Amanda with Ming-Na Wen
Hello my name is Amanda and I am 25 years old and I live in Ottawa, Ontario, Canada. I live with mild right side spastic cerebral palsy. I also have a learning disability called Non Verbal Learning Disorder as well as living with ADHD. On top of having special needs myself I also have gone to college to get a degree to work with people with disabilities and I do work with children with special needs. I am also currently in University pursuing an undergraduate degree in Child Studies.
Miggy: Hi Amanda! Thank you so much for being here today and sharing your life and your story with us. Let's start with your childhood, what was life like for you growing up? At what point did you realize you were different from other kids? What did your parents do to help you adjust socially and educational at school while you were growing up?
Amanda: Remembering specifics of life growing up is a bit difficult as I am almost 26 now and there was a fair amount of my childhood and teen years that were more related to mental health issues that seem to have figured themselves out now. It is also hard to remember specifics. I grew up in a military family with my dad, mom and brother who is 18 months younger than me. I think in school I always had difficulty making friends and I still do. I was also bullied as a child and teen but in some ways the bullying has shaped who I am today.
I was a child who loved school and loved learning and still do as a university student. My parents worked hard to have supports in place such as extra time on tests, an ability to work elsewhere if there was a supply teacher due to me finding it difficult to focus in class when there was a drastic change such as that. They also made sure I had the ability to take breaks if I was becoming overwhelmed. One moment that stands out is that I attended a high school for grades 7-9 in one city and moved away to another where I completed grades ten and eleven. My family than moved back to the first city where I had started high school and made a concentrated effort to find a house in the catchment area of my original school so that I could attend the school I knew and was comfortable with and graduate grade 12 with peers I also knew. They took into consideration how I process change and the stress of change and made it happen,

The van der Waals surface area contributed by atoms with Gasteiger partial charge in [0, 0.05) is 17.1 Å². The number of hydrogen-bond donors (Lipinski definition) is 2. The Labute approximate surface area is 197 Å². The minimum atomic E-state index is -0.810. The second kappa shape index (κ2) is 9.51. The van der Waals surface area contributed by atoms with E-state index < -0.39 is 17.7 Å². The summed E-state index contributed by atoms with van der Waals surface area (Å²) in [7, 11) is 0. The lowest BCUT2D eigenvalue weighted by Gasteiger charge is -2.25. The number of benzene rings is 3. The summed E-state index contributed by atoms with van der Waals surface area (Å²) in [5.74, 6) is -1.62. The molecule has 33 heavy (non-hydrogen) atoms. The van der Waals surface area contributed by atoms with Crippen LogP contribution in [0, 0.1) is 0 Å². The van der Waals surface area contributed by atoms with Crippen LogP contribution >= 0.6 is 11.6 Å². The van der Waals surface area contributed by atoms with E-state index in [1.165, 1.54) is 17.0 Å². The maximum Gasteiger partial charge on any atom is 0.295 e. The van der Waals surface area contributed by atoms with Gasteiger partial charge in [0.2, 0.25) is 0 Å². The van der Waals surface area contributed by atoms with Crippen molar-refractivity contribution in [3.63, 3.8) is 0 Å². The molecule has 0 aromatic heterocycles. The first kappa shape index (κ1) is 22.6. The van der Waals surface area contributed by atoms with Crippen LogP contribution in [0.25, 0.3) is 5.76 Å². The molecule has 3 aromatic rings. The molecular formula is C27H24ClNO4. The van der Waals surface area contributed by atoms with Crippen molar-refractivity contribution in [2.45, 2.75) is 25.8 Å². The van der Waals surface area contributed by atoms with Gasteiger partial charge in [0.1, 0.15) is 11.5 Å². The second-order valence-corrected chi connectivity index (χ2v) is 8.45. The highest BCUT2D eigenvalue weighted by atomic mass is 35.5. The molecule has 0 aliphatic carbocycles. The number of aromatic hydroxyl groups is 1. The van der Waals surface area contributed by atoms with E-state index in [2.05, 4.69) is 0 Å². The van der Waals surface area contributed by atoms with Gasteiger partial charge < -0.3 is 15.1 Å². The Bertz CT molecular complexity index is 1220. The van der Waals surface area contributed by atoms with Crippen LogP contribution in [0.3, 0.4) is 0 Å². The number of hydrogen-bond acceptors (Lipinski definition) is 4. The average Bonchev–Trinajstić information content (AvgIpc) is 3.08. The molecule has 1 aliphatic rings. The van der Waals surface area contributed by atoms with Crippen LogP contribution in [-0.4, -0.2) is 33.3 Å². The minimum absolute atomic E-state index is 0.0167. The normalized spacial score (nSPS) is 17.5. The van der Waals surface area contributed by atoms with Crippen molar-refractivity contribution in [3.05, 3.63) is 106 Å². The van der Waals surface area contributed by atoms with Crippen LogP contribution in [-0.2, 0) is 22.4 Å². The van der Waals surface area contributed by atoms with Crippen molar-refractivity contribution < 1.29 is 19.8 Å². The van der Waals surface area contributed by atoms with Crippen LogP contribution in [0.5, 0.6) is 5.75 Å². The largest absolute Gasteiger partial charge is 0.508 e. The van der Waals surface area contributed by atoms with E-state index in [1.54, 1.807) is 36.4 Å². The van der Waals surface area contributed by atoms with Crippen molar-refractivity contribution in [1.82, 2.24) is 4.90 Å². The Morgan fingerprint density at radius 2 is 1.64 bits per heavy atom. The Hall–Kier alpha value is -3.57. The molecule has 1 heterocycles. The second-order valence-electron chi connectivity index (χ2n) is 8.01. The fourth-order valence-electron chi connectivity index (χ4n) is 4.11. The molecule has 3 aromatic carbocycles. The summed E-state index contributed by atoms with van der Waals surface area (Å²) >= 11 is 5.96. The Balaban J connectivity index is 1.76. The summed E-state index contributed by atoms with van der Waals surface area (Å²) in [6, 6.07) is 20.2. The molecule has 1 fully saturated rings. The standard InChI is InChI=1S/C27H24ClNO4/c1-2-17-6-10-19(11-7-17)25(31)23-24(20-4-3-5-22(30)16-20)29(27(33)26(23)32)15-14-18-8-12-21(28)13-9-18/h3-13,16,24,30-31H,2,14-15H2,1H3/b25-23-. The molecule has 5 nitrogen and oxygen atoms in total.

Miggy: Can you tell us a little bit about your various conditions and how your needs affect your day-to-day life?
Amanda: So I have three disabilities that affect me. I have mild right side spastic hemiplegic cerebral palsy. This mainly affects my leg. I can walk but fatigue a lot faster than others and walk with a noticeable difference in gait particularly when I am tired.
I also have Nonverbal Learning Disorder (NLD) which in some ways is similar to high functioning autism but at the same time it isn’t. To put it easily due to NLD I have strong skills in English and am very verbal. I have difficulty with math skills though I work hard. I also have difficulty in social situations though I have gotten better at reading body language because I also work with children and youth with physical disabilities and my niche area is working with children who are non verbal and/ or use augmentative or alternative communication devices. This is not to say I don’t still have difficulties. I see myself as socially awkward. I also fixate or obsess on things in particular, not 100% sure this is NLD related or not but perhaps aspects of it is. These are special interests of mine and helps sooth me and in some cases I have met good friends because of my interests but they can also make me more socially awkward.
Finally, I also have Attention Deficit Hyperactivity Disorder (ADHD). I take meds to help me concentrate but the biggest way this effects me is in attention issues and impulsivity. It has made it so I have had to learn quickly when am I most productive. For me that is in the morning and before three, so I for example have scheduled my university courses to be before three so that I can concentrate better. I also have issues with impulsivity so sometimes sticking to a budget is hard but also sometimes staying calm and not reacting quickly in anger also results. Again I have learned coping strategies but sometimes keeping everything in check also leads to fatigue.
Miggy: What are the biggest worries you have as a disabled adult? Conversely, what are some of your hopes and dreams, either for yourself or for people with disabilities in general?
Amanda: I finally moved out from my parent’s house, September of last year, granted they own the house I am living in and I pay them rent but I live on my own and it is a start. That was one of my biggest dreams. I have held down jobs but nothing that pays super well and I dream that I can get a job I enjoy that pays me enough to live well. I have to remember to stay positive though and know that at least I am getting there.